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Linoleum Kitchen Flooring

Linoleum Flooring

Linoleum kitchen flooring has experienced a resurgence as new generations have rediscovered this durable, sustainable flooring. Often confused with vinyl flooring, there are actually few similarities between the two types of flooring. Instead, linoleum flooring has more in common with other environmentally friendly floorings like cork flooring and bamboo flooring.

How Linoleum Flooring is Made

With the exception of a few color updates, the formula to make linoleum flooring remains largely unchanged. First patented by Frederick Walton in 1863, it is a combination of linseed oil, wood flour, tree resins, ground limestone, and cork dust. Pigments are added for color and then it is pressed into a jute backing. It is then cut into sheets or tiles before being installed.

Types of Linoleum Floors

There are three main types of linoleum floors available to consumers.

  • Tile: Linoleum tiles are often less expensive than other linoleum types but are also the least durable. Edges that curl upwards over time are the most common problem. These tiles often give the room an old fashioned appearance.
  • Sheet: Sheet linoleum is the most popular type of linoleum. Inlaid linoleum floors, which are known for their beauty and durability, are made from sheet linoleum in a manner similar to those used to create inlaid wood floors.
  • Rug: Actually a type of sheet linoleum, this old fashioned type of linoleum is most common in homes built before the turn of the century. In this case, the linoleum was printed with patterns and created to mimic a rug. It was attached to the floor by means of an adhesive. This type of linoleum has fallen out of fashion and is very difficult to find in current markets.

Advantages of Linoleum Kitchen Flooring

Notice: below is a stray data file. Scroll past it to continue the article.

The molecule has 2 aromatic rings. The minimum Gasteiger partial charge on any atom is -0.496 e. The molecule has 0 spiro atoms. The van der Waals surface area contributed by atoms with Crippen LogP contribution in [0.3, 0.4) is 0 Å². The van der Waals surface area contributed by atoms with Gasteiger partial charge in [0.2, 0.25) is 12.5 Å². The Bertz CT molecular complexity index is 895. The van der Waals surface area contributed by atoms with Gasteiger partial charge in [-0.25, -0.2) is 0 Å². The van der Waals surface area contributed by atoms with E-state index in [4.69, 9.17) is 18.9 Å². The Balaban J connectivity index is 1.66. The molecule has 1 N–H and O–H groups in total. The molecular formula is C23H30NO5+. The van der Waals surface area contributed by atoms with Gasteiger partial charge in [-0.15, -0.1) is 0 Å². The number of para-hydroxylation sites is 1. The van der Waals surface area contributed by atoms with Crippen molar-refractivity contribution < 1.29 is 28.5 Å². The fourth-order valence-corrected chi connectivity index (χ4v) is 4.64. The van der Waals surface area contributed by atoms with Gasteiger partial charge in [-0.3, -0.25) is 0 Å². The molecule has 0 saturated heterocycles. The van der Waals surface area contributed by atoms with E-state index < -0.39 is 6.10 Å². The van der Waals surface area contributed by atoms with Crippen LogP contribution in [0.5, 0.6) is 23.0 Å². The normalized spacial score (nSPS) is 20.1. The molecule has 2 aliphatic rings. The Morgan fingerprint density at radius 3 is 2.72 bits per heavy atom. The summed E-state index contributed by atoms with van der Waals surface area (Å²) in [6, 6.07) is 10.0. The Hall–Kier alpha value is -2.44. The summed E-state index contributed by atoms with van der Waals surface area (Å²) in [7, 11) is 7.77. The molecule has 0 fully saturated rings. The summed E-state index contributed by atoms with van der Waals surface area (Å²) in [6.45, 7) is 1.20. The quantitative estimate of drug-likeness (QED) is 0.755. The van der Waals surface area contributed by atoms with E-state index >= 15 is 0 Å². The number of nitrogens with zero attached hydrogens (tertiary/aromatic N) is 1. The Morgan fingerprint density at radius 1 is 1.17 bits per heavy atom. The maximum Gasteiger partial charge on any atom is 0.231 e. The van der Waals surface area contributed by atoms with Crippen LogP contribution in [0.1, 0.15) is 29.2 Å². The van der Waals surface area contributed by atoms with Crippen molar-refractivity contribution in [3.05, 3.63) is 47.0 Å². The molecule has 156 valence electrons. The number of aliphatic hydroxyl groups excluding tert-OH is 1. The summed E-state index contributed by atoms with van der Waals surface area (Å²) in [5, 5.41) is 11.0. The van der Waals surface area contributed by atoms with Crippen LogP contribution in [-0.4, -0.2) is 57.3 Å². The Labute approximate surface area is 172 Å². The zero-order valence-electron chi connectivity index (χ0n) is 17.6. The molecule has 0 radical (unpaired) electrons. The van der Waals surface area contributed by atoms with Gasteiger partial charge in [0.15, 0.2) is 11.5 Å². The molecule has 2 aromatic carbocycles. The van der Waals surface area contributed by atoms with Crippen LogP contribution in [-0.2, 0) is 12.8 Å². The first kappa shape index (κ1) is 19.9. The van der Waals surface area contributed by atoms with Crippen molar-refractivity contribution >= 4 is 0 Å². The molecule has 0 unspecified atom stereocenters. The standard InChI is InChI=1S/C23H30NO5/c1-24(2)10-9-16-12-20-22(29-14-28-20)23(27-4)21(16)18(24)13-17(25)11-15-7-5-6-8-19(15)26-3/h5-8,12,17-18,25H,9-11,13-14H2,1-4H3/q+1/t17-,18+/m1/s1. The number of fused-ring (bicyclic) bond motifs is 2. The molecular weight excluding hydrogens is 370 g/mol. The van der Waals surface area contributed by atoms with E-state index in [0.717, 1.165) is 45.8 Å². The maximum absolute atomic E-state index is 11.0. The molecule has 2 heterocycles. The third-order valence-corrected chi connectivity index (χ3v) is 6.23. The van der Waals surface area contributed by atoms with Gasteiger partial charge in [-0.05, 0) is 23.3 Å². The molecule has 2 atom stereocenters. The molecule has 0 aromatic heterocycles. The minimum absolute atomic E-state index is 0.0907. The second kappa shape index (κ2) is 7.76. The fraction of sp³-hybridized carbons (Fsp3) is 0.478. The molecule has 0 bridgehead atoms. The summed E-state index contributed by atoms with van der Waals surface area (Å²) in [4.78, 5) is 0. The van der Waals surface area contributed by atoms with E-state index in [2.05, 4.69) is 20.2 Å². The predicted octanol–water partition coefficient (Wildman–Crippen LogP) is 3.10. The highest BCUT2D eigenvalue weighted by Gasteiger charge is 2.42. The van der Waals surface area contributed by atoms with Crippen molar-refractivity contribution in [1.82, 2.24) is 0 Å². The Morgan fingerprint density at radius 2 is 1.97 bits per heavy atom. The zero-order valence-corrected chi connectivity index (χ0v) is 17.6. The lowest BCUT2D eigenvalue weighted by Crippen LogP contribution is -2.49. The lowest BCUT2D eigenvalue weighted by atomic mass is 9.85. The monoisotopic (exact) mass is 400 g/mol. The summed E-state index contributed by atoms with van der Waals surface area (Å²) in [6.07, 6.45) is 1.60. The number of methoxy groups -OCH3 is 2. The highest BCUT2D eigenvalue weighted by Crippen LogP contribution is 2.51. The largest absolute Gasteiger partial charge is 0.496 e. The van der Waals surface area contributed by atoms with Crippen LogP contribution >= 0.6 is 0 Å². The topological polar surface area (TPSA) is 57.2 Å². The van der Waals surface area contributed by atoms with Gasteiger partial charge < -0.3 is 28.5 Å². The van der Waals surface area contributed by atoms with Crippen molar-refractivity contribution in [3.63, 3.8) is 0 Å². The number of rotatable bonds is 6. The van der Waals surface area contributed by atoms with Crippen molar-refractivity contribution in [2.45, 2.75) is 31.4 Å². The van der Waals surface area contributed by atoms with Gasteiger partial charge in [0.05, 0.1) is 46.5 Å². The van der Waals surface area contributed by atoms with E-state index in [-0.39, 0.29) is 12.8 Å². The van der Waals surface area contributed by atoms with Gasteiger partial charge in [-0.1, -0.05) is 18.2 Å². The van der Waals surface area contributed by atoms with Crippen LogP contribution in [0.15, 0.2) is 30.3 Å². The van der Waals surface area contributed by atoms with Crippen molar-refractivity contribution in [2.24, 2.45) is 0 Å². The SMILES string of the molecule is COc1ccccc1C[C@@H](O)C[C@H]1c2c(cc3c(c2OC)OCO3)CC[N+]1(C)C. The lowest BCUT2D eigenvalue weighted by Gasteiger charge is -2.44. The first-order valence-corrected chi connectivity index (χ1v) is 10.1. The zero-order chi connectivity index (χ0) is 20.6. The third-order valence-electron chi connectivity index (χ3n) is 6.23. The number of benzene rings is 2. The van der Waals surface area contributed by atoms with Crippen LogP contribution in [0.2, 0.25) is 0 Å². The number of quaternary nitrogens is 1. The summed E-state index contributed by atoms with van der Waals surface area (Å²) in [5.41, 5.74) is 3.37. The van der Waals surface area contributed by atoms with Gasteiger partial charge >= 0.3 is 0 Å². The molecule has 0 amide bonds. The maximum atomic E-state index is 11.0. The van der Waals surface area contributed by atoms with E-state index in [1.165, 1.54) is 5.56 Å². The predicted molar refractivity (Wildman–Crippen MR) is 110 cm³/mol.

The popularity of linoleum kitchen flooring declined when vinyl flooring was first introduced. Consumers preferred the brighter colors and more vivid patterns available with vinyl flooring, as well as the lowered cost. Now, with consumers more concerned with durability and environmental impact, linoleum is once again the preferred flooring material for many homeowners.

Variety of Colors

Early linoleum was available in several earth tone colors, making many consumers consider it drab and old fashioned. New formulas combined with brighter pigments have eased many of these concerns, as the colors available have expanded greatly. There are also products such as marmoleum flooring, which are made to mimic a more expensive material.

Increased Durability

Although linoleum has always been more durable than vinyl flooring, new coatings and resins have increased linoleum's resistance to scratches and other imperfections. Linoleum is water resistant and highly resilient, reducing the chance that it could be permanently damaged. Patterns are not printed on the surface of the product, making wear less apparent.

Environmentally Friendly

Linoleum is made from organic materials that are largely renewable. It is also non-allergenic, and therefore used in many hospitals and other health care facilities.

Caring for Linoleum Floors

Despite its durability, linoleum requires some basic maintenance to keep it looking as good as the day it was first installed. Homeowners should plan on cleaning it every week with water and a mop or a manufacturer approved cleaning solution. High traffic areas should be resealed once a year to further protect the floor because the material is porous. This can easily be accomplished by applying one to two coats of acrylic sealer.

Chips or gashes in linoleum floor can easily be fixed. Just shave a bit off of an extra piece of linoleum and combine the shavings with some wood glue. This mixture can be used just like wood putty to fill the imperfection.

Final Considerations

Due to misconceptions about linoleum flooring, good research is key. Be sure to contact the manufacturer to get any questions answered before making a purchase. Also check that you are buying actual linoleum, not vinyl flooring. Installation can be difficult for professionals not accustomed to working with linoleum because it can stretch slightly during installation. Be sure to ask about any prospective contractor's experience with linoleum before hiring.

Linoleum Kitchen Flooring